A driverless truck developed by Daimler being tested in Germany
A driverless truck being tested in Germany

An experiment in which self-driving trucks crossed Europe has paved the way for adoption of the technology ahead of a crucial meeting of EU transport ministers this week.

Six European truck companies — Volvo, Scania, Daimler, Iveco, DAF and MAN — took part in the project, in which they drove in connected convoys along motorways.

The technique, known as “ platooning”, is key for the future of the industry as it can save fuel and allow for more efficient use of the roads.

The road trip, which ended last week in Rotterdam, the Netherlands, was the first time the technology had been tested on public roads.

The trucks communicate with wireless technology, allowing them to brake and accelerate together.

They can therefore drive much closer together, cutting down wind resistance and therefore fuel use.

“The technology is clearly there,” said Erik Jonnaert, secretary-general of the ACEA, the European Motor Manufacturers’ Association. “Every manufacturer has proved that.”

He said the focus was now on transport authorities to work together to provide regulations that will allow the convoys to cross borders and operate across the continent.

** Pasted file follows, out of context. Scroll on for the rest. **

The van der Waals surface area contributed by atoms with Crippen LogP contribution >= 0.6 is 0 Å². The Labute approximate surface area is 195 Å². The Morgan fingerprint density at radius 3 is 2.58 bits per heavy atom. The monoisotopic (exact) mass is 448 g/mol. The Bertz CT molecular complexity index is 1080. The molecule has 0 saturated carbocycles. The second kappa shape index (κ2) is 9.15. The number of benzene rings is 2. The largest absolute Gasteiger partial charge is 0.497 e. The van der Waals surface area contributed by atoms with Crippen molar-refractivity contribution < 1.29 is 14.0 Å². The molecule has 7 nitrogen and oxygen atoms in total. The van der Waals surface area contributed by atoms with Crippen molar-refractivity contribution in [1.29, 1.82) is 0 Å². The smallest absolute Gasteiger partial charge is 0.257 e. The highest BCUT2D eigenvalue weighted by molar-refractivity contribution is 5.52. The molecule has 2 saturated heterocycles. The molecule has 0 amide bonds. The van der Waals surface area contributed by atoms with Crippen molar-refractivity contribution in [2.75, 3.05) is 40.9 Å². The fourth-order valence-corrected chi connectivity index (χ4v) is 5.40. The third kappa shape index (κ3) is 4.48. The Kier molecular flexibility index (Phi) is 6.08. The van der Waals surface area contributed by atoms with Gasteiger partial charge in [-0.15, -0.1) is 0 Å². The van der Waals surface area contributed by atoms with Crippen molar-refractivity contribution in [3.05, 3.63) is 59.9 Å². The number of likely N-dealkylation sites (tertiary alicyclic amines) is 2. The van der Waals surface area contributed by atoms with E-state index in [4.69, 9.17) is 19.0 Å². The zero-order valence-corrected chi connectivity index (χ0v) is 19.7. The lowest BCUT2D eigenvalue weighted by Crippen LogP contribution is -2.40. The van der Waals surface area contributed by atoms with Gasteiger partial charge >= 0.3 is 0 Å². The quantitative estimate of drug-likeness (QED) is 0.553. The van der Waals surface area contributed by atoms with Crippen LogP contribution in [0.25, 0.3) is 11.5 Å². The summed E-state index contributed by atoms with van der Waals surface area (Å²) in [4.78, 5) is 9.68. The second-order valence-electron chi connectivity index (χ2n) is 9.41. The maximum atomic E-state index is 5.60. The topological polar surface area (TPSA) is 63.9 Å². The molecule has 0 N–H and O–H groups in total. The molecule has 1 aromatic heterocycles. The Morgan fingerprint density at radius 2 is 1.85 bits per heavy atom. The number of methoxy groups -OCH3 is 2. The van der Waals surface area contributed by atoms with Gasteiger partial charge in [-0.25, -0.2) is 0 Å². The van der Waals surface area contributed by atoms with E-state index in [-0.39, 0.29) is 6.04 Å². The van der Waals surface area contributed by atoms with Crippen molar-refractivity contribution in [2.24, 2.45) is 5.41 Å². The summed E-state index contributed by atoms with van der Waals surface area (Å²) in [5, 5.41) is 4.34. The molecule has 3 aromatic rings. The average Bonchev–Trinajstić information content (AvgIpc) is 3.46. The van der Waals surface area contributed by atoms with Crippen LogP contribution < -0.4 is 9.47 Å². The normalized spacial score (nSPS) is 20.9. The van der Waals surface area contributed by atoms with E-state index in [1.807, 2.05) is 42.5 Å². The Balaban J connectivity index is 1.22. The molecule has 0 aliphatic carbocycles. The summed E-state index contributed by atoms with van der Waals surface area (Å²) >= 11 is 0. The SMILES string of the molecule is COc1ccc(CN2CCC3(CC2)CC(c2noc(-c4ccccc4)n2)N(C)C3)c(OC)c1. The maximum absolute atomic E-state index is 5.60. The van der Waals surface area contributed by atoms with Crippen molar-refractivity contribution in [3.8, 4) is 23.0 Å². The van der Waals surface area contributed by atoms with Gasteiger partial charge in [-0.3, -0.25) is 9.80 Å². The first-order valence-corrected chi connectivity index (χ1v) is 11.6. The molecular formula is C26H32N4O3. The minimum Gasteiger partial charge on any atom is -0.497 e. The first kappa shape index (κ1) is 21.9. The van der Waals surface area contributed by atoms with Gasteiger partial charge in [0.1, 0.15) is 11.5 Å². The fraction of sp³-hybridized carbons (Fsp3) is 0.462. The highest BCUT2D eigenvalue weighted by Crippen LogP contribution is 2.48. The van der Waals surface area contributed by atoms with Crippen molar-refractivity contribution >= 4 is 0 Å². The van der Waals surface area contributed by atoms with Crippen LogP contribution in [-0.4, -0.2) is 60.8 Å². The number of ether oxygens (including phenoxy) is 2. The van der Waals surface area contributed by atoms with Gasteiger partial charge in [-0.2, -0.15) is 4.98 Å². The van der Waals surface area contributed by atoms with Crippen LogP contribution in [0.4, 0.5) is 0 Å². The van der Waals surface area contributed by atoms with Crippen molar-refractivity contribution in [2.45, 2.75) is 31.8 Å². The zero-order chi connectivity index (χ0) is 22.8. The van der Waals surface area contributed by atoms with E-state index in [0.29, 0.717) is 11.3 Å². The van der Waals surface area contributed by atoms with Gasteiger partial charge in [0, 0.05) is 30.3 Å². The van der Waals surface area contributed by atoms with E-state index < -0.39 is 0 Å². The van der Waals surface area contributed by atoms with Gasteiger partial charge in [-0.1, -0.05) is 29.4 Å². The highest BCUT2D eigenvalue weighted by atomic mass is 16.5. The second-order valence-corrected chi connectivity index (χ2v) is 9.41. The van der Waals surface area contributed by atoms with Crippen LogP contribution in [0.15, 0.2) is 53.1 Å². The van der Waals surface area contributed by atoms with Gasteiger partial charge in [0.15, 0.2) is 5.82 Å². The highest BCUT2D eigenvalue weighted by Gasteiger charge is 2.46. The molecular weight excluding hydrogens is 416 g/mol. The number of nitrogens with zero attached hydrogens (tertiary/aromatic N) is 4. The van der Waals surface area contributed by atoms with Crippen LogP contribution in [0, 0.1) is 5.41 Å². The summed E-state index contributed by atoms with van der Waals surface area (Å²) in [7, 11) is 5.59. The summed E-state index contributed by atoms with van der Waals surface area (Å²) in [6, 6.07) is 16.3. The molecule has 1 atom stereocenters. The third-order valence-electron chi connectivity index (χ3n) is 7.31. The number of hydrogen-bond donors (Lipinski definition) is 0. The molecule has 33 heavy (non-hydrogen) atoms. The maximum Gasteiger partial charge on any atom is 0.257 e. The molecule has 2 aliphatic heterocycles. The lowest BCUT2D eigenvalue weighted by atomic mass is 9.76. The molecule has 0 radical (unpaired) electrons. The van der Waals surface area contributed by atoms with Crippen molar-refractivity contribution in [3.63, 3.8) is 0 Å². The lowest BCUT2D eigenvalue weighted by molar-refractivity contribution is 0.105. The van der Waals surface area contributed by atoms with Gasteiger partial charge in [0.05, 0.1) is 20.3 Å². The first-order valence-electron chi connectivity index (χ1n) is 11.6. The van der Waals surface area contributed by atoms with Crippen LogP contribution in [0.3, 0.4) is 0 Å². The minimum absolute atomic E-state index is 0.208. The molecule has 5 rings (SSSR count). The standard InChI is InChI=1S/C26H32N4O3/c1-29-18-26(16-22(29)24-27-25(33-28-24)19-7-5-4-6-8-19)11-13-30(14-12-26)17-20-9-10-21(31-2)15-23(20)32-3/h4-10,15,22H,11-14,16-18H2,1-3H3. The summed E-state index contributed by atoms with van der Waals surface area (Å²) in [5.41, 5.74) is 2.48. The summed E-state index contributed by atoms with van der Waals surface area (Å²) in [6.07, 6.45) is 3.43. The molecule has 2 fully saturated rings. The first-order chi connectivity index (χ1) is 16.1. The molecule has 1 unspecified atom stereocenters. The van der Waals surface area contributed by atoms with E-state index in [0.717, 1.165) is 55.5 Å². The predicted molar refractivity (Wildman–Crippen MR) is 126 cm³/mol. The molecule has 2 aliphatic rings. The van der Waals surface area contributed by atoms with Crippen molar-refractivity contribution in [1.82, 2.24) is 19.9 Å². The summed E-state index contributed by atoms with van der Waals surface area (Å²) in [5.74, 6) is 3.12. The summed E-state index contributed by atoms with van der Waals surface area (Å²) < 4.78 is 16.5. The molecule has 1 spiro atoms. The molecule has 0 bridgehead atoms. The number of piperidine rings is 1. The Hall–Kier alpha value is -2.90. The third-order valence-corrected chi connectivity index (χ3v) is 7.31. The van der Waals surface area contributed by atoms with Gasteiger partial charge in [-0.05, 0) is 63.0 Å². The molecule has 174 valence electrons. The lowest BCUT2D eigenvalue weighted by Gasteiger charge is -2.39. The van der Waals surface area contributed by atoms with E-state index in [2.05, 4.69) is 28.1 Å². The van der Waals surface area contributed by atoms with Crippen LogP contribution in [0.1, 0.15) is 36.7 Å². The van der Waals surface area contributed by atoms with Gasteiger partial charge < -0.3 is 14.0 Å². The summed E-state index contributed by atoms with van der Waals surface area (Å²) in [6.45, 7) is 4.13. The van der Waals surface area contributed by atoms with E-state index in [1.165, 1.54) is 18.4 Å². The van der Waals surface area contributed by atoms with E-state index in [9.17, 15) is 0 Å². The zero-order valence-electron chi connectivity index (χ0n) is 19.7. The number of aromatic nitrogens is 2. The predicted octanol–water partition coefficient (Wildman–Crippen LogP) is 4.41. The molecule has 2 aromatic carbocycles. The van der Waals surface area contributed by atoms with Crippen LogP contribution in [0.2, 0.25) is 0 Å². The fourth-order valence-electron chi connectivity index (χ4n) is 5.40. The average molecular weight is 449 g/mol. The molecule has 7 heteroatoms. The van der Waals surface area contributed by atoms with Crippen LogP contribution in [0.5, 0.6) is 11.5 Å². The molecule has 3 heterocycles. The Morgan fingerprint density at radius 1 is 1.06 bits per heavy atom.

“The regulatory barriers are still enormous . . . if you want to turn this project into something that has become mainstream,” he said.

EU transport ministers are meeting this week in Amsterdam for a two-day conference on the future of transport and logistics.

They will look at results of the truck platooning challenge as part of the programme.

“The results of this first ever major tryout in Europe are promising,” said Melanie Schultz, the Dutch minister for Infrastructure and the Environment who spearheaded this initiative.

“It will certainly help my colleagues and I discuss the adjustments needed to make self-driving transport a reality.”

Driverless trucks are expected to be allowed on European roads by the end of the decade.

The UK will trial these platoons later in the year with the Department for Transport expected to tender as soon as this month.

Logistics companies could save €1.6bn annually in fuel costs from platooning, according to calculations from Dr Lori Tavasszy, professor of freight transport and logistics at the Delft University of Technology in the Netherlands.

The technique could also have far-reaching consequences for the use of the road networks, as well as areas that handle large amounts of freight, such as port terminals.

Companies that transport vast amounts of product, such as retailers and consumer goods groups, will also be likely to benefit.

“The European Truck Platooning Challenge has been a huge success,” said Harrie Schippers of DAF Trucks, speaking on behalf of the Commercial Vehicle Board of ACEA.

“It has fostered much-needed co-operation, facilitated cross-border driving and encouraged compatibility on legal and technical issues.”

He added: “Harmonisation is now needed if we want a widescale introduction of platooning.”

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